You may have heard or seen media stories regarding the Aliso Canyon Natural Gas Storage Facility and effects it may have on Southern CA utilities in 2016. In an effort to keep you abreast of the issue we wanted to pass along the most current information we have including some history and more specifically the potential impacts on Glendale Water & Power (GWP) and our customers.The following is the background on this matter as well as some frequently asked questions that may arise. We will update you as soon as more specific and detailed information is available and keep in close contact with you throughout the summer.
The Aliso Canyon natural gas storage facility located in Porter Ranch is a critical fuel supply repository and resource owned and operated by the Southern California Gas Company. The facility is a significant source for acquiring natural gas that is used by and critical to many utilities to power their electrical generators and thus produce electricity for the greater Los Angeles basin. The supply is needed to reliably meet high energy demand in the summer months. Aliso Canyon not only augments the current gas that is transmitted via pipeline into the area it is the only gas storage facility that can immediately respond to potentially rapid changes in gas supply demand for the 17 gas-fired generating plants operating within the greater Los Angeles area. Due to the natural gas leak that was discovered in October of 2015, the remedial work to fix the leak and subsequent safety testing at the Aliso Canyon facility, the gas storage units have ceased operation and the facility is no longer taking on new gas injections/storage with supplies drawn down to just 15 billion cubic feet of gas. This situation is expected to last through the summer and beyond as all 114 wells at the site must be inspected and documented as a first step in determining the future use of this facility. As such Glendale Water & Power along with the other area utilities is expecting to encounter gas shortages during the peak summer months creating a possible challenge in providing our customers with reliable electricity this summer. In light of the fact that electrical utilities are considered to be “non-core” customers by SoCalGas these utilities will be the first to face a reduction in gas deliveries due to higher demand and limited gas resources. As mentioned this isn’t just a GWP issue–it is a Southern California issue. The unavailability of this gas supply may cause electrical service interruptions to our customers and other power customers in the Southern California area primarily in Los Angeles and Orange Counties that are served by other municipal utilities (Los Angeles, Burbank and Pasadena) and Southern California Edison. The estimates from reports and an Action Plan compiled by a joint task force including the California Energy Commission (CEC), California Independent System Operator (CAISO), California Public Utilities Commission (CPUC) and the Los Angeles Department of Water & Power indicate that we could experience electrical interruptions for as many as 14 days during this coming summer. This joint task force has worked together to develop a draft action plan that calls for 18 measures to reduce the possibility of electrical interruptions, including a call for greater conservation. The Action Plan and companion Technical Assessment can be downloaded here.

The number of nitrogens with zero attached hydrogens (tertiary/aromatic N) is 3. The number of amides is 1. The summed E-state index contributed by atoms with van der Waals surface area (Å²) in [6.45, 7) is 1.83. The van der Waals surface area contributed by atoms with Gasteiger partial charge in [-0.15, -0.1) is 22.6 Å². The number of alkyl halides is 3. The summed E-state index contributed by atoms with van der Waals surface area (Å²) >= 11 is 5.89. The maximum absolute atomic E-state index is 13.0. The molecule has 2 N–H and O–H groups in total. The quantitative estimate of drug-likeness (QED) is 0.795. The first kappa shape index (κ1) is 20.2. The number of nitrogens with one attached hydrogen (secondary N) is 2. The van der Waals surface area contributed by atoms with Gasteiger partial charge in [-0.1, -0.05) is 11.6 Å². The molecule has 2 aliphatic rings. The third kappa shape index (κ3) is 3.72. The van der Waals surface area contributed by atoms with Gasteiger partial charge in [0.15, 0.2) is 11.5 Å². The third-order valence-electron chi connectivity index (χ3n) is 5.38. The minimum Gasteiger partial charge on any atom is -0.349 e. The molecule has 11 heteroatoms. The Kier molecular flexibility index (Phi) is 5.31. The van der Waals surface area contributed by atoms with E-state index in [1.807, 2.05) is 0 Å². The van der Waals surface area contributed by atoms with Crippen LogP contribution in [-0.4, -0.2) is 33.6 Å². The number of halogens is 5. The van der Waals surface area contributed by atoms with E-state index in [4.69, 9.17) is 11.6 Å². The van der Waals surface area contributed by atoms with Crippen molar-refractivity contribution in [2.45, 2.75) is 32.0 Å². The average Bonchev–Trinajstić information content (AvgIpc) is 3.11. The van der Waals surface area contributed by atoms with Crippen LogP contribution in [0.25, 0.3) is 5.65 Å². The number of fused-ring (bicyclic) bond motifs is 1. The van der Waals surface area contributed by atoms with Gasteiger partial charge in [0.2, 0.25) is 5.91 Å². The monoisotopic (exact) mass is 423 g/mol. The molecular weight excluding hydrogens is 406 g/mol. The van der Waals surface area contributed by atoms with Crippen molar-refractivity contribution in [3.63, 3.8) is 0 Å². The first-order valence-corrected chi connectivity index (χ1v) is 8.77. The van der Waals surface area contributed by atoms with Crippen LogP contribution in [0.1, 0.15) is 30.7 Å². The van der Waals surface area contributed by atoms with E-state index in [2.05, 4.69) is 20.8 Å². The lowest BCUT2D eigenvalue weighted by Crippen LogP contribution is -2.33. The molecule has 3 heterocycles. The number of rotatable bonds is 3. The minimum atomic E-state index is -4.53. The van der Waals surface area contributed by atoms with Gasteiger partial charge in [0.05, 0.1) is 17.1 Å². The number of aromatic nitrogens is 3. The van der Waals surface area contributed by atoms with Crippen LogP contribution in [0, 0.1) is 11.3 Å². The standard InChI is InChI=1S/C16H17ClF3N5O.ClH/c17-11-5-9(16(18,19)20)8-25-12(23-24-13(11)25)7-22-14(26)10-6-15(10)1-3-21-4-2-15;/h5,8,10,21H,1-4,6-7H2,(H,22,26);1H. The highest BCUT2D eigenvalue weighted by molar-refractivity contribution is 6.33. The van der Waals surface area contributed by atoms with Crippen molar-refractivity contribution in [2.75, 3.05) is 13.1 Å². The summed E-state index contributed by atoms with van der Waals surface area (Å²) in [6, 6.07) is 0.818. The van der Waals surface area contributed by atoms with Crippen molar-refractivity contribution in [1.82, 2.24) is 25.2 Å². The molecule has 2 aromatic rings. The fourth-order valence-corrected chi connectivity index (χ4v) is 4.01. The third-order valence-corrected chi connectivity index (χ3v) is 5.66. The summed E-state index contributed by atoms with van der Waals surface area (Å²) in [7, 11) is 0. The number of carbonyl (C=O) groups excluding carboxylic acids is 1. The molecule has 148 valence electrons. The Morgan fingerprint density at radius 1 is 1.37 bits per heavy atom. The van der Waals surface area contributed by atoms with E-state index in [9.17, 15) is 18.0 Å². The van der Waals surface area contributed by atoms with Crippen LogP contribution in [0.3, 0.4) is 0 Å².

GWP has a strong record of providing reliable power and will do everything possible to reduce and avoid service interruptions. The power system is designed with generation and transmission redundancy, allowing us to avoid electric service interruptions due to an energy shortage or system equipment failure, except under the most extreme conditions. Even during the energy crisis in the early 2000s, GWP secured enough energy to meet customer needs. With that being said, it is pertinent in this gas shortage situation to be on alert, and when the need comes to conserve in order to avoid possible outages.